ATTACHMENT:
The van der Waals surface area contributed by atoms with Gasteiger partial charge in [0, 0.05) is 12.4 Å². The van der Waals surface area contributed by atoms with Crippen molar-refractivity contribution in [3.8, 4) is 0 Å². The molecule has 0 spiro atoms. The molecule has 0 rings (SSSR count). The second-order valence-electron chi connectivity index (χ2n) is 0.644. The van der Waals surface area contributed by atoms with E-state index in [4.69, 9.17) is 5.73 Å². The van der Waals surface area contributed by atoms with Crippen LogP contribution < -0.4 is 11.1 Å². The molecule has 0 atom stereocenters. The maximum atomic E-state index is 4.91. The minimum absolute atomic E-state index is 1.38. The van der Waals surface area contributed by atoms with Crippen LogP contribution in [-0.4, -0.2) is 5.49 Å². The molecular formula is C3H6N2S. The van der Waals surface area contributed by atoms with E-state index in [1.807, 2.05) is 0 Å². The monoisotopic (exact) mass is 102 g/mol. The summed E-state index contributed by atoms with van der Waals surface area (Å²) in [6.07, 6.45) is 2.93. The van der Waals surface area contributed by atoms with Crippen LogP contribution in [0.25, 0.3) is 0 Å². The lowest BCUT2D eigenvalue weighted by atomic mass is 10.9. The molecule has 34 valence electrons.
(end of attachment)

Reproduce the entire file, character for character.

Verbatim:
The van der Waals surface area contributed by atoms with Gasteiger partial charge in [0, 0.05) is 12.4 Å². The van der Waals surface area contributed by atoms with Crippen molar-refractivity contribution in [3.8, 4) is 0 Å². The molecule has 0 spiro atoms. The molecule has 0 rings (SSSR count). The second-order valence-electron chi connectivity index (χ2n) is 0.644. The van der Waals surface area contributed by atoms with E-state index in [4.69, 9.17) is 5.73 Å². The van der Waals surface area contributed by atoms with Crippen LogP contribution < -0.4 is 11.1 Å². The molecule has 0 atom stereocenters. The maximum atomic E-state index is 4.91. The minimum absolute atomic E-state index is 1.38. The van der Waals surface area contributed by atoms with Crippen LogP contribution in [-0.4, -0.2) is 5.49 Å². The molecular formula is C3H6N2S. The van der Waals surface area contributed by atoms with E-state index in [1.807, 2.05) is 0 Å². The monoisotopic (exact) mass is 102 g/mol. The summed E-state index contributed by atoms with van der Waals surface area (Å²) in [6.07, 6.45) is 2.93. The van der Waals surface area contributed by atoms with Crippen LogP contribution in [0.25, 0.3) is 0 Å². The lowest BCUT2D eigenvalue weighted by atomic mass is 10.9. The molecule has 34 valence electrons.